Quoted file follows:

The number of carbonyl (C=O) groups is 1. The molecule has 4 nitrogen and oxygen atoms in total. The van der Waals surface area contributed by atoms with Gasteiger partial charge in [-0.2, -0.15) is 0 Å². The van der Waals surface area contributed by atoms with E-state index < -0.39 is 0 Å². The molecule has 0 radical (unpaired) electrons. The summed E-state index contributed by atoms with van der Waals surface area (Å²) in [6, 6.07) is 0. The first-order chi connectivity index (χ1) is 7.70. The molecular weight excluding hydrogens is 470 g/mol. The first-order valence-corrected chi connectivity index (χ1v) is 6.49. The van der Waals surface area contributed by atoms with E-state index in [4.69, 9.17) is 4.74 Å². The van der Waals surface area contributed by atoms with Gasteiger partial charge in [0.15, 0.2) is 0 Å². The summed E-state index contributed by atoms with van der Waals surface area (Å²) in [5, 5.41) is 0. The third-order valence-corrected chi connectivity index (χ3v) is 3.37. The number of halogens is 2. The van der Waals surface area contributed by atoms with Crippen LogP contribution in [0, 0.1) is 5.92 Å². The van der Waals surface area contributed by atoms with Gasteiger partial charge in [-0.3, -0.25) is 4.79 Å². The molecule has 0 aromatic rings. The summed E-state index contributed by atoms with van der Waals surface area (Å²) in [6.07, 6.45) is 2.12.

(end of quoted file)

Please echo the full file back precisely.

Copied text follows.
The number of carbonyl (C=O) groups is 1. The molecule has 4 nitrogen and oxygen atoms in total. The van der Waals surface area contributed by atoms with Gasteiger partial charge in [-0.2, -0.15) is 0 Å². The van der Waals surface area contributed by atoms with E-state index < -0.39 is 0 Å². The molecule has 0 radical (unpaired) electrons. The summed E-state index contributed by atoms with van der Waals surface area (Å²) in [6, 6.07) is 0. The first-order chi connectivity index (χ1) is 7.70. The molecular weight excluding hydrogens is 470 g/mol. The first-order valence-corrected chi connectivity index (χ1v) is 6.49. The van der Waals surface area contributed by atoms with E-state index in [4.69, 9.17) is 4.74 Å². The van der Waals surface area contributed by atoms with Gasteiger partial charge in [0.15, 0.2) is 0 Å². The summed E-state index contributed by atoms with van der Waals surface area (Å²) in [5, 5.41) is 0. The third-order valence-corrected chi connectivity index (χ3v) is 3.37. The number of halogens is 2. The van der Waals surface area contributed by atoms with Crippen LogP contribution in [0, 0.1) is 5.92 Å². The van der Waals surface area contributed by atoms with Gasteiger partial charge in [-0.3, -0.25) is 4.79 Å². The molecule has 0 aromatic rings. The summed E-state index contributed by atoms with van der Waals surface area (Å²) in [6.07, 6.45) is 2.12.